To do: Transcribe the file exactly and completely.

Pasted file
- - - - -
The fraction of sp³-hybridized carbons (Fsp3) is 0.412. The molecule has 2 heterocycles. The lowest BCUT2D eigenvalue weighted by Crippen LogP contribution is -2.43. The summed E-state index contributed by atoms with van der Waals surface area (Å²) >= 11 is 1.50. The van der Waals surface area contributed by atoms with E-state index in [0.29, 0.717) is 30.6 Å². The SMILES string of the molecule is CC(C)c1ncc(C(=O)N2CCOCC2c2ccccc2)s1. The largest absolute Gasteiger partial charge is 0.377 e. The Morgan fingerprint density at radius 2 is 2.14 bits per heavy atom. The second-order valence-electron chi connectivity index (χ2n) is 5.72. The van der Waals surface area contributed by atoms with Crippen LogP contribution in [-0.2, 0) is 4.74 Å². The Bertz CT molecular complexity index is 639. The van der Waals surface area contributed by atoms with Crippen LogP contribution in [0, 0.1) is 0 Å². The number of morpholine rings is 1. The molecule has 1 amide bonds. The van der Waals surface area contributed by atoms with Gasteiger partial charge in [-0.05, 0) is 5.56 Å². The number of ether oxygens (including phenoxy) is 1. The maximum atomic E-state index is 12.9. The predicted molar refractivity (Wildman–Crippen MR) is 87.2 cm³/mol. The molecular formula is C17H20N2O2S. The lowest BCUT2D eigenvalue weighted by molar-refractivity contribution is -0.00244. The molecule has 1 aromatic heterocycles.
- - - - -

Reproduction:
The fraction of sp³-hybridized carbons (Fsp3) is 0.412. The molecule has 2 heterocycles. The lowest BCUT2D eigenvalue weighted by Crippen LogP contribution is -2.43. The summed E-state index contributed by atoms with van der Waals surface area (Å²) >= 11 is 1.50. The van der Waals surface area contributed by atoms with E-state index in [0.29, 0.717) is 30.6 Å². The SMILES string of the molecule is CC(C)c1ncc(C(=O)N2CCOCC2c2ccccc2)s1. The largest absolute Gasteiger partial charge is 0.377 e. The Morgan fingerprint density at radius 2 is 2.14 bits per heavy atom. The second-order valence-electron chi connectivity index (χ2n) is 5.72. The van der Waals surface area contributed by atoms with Crippen LogP contribution in [-0.2, 0) is 4.74 Å². The Bertz CT molecular complexity index is 639. The van der Waals surface area contributed by atoms with Crippen LogP contribution in [0, 0.1) is 0 Å². The number of morpholine rings is 1. The molecule has 1 amide bonds. The van der Waals surface area contributed by atoms with Gasteiger partial charge in [-0.05, 0) is 5.56 Å². The number of ether oxygens (including phenoxy) is 1. The maximum atomic E-state index is 12.9. The predicted molar refractivity (Wildman–Crippen MR) is 87.2 cm³/mol. The molecular formula is C17H20N2O2S. The lowest BCUT2D eigenvalue weighted by molar-refractivity contribution is -0.00244. The molecule has 1 aromatic heterocycles.